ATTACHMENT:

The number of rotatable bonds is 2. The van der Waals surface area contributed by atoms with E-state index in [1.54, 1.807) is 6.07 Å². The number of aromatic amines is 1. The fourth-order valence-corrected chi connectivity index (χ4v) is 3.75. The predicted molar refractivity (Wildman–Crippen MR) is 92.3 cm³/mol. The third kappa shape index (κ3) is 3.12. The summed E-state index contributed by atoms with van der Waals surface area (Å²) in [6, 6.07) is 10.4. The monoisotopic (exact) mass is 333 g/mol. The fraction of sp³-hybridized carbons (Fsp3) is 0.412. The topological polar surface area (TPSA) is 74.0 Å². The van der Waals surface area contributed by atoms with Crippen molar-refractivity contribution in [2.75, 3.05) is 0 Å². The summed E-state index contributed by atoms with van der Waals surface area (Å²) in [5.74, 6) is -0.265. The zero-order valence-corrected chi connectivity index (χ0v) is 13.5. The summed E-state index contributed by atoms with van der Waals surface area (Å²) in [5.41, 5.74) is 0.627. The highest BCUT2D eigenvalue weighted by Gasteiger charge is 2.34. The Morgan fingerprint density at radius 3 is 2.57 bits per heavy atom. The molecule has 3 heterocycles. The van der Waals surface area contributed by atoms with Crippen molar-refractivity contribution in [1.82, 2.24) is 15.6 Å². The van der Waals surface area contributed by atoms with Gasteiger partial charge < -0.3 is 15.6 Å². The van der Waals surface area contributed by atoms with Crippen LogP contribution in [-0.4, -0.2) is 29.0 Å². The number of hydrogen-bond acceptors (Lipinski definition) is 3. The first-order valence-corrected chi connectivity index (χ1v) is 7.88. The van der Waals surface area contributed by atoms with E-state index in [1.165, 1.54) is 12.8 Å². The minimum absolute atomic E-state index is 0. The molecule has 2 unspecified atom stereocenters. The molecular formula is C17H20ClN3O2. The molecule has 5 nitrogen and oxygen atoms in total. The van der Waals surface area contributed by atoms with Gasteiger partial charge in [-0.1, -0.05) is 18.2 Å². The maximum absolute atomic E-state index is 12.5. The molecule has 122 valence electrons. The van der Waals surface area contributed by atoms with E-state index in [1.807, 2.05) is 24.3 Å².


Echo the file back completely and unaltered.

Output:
The number of rotatable bonds is 2. The van der Waals surface area contributed by atoms with E-state index in [1.54, 1.807) is 6.07 Å². The number of aromatic amines is 1. The fourth-order valence-corrected chi connectivity index (χ4v) is 3.75. The predicted molar refractivity (Wildman–Crippen MR) is 92.3 cm³/mol. The third kappa shape index (κ3) is 3.12. The summed E-state index contributed by atoms with van der Waals surface area (Å²) in [6, 6.07) is 10.4. The monoisotopic (exact) mass is 333 g/mol. The fraction of sp³-hybridized carbons (Fsp3) is 0.412. The topological polar surface area (TPSA) is 74.0 Å². The van der Waals surface area contributed by atoms with Crippen molar-refractivity contribution in [2.75, 3.05) is 0 Å². The summed E-state index contributed by atoms with van der Waals surface area (Å²) in [5.74, 6) is -0.265. The zero-order valence-corrected chi connectivity index (χ0v) is 13.5. The summed E-state index contributed by atoms with van der Waals surface area (Å²) in [5.41, 5.74) is 0.627. The highest BCUT2D eigenvalue weighted by Gasteiger charge is 2.34. The Morgan fingerprint density at radius 3 is 2.57 bits per heavy atom. The molecule has 3 heterocycles. The van der Waals surface area contributed by atoms with Crippen molar-refractivity contribution in [1.82, 2.24) is 15.6 Å². The van der Waals surface area contributed by atoms with Gasteiger partial charge < -0.3 is 15.6 Å². The van der Waals surface area contributed by atoms with Crippen LogP contribution in [-0.4, -0.2) is 29.0 Å². The number of hydrogen-bond acceptors (Lipinski definition) is 3. The first-order valence-corrected chi connectivity index (χ1v) is 7.88. The van der Waals surface area contributed by atoms with E-state index in [1.165, 1.54) is 12.8 Å². The minimum absolute atomic E-state index is 0. The molecule has 2 unspecified atom stereocenters. The molecular formula is C17H20ClN3O2. The molecule has 5 nitrogen and oxygen atoms in total. The van der Waals surface area contributed by atoms with Gasteiger partial charge in [-0.1, -0.05) is 18.2 Å². The maximum absolute atomic E-state index is 12.5. The molecule has 122 valence electrons. The van der Waals surface area contributed by atoms with E-state index in [1.807, 2.05) is 24.3 Å².